Phytohormone ethylene has profound effects on growth and development in plants. Molecular genetic studies using Arabidopsis have defined a linear pathway for ethylene signal transduction leading from initial hormone perception to changes in gene expression. Ethylene is perceived by a family of ethylene receptor complex at endoplasmic reticulum (ER), which negatively regulates the ethylene response. Ethylene binding inactivates the receptors and represses the Raf-like kinase CONSTITUTIVE TRIPLE RESPONSE1 (CTR1) that actively represses ethylene response pathway in the absence of ethylene. Consequently, the ETHYLENE INSENSITIVE2 (EIN2), a membrane protein with similarities to Nramp metal ion transporter becomes activated and positively regulates the ethylene signaling pathway by transmitting the signal into the nucleus. Finally, the nuclear signal initiates the transcriptional cascade via the transcription factors ETHYLENE INSENSITIV3/ETHYLENE INSENSITIVE3-LIKE proteins (EIN3/EILs). This review will summarize the up-to-date understanding of ethylene signal transduction, in aiming to illustrate how challenges in hormone biology have been resolved through the power of molecular genetics and to provide references for interested readers searching for further information.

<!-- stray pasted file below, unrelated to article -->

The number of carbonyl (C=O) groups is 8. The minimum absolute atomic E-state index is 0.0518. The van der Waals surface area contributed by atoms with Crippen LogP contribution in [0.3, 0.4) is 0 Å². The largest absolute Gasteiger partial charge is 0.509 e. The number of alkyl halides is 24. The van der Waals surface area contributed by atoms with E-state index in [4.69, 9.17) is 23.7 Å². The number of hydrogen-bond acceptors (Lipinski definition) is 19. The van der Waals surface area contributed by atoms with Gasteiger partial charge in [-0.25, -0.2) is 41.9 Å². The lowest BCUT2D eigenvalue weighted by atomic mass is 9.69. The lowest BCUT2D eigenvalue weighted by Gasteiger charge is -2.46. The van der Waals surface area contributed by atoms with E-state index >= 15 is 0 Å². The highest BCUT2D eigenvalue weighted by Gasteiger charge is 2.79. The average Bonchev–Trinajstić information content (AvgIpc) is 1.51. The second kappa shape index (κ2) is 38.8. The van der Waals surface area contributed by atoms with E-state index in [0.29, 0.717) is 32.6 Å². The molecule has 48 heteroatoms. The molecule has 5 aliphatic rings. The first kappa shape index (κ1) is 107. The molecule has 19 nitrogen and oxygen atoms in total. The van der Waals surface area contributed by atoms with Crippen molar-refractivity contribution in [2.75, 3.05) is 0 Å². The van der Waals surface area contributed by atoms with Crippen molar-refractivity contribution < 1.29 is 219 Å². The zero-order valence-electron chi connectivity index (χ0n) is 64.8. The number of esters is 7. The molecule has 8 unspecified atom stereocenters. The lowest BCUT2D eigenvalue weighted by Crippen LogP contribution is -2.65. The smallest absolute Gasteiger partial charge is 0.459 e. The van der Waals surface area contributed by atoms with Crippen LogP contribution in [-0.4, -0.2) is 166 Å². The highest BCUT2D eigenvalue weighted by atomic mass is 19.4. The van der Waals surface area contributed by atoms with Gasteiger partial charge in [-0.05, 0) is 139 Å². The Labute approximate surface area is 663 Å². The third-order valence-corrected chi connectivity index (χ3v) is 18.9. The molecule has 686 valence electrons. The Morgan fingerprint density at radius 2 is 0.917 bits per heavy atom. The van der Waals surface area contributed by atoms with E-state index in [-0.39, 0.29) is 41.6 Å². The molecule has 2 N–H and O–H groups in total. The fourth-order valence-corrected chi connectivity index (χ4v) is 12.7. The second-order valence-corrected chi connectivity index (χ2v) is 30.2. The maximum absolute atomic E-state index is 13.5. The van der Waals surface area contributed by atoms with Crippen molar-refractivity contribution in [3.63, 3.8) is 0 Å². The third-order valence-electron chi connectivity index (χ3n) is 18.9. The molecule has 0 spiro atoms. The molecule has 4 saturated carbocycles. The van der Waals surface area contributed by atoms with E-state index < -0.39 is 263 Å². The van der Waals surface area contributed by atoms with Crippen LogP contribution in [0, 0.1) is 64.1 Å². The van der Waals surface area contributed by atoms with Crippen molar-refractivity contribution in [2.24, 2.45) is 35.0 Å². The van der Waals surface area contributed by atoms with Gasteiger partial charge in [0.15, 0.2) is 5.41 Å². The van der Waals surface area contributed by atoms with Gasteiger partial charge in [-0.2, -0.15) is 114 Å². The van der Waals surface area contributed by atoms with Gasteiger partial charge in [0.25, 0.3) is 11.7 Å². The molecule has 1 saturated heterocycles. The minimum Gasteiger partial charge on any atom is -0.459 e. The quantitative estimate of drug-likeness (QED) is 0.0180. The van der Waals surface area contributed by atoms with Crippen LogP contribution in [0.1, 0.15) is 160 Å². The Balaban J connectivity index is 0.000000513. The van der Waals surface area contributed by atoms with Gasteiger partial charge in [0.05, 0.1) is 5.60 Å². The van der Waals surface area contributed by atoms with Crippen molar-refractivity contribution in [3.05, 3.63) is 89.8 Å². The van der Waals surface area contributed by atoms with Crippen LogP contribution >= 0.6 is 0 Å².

Bibliographical noteFunding Information:
We thank Jae-Hyeok Lee for critical reading and helpful comments on the manuscript. This work was supported by grants from the Korea Research Foundation (Basic Research Program Project No. 2005-C00129) and the Plant Metabolism Research Center at Kyung Hee University, Korea (Science Research Center Program from Korea Science and Engineering Foundation).
All Science Journal Classification (ASJC) codes
- Plant Science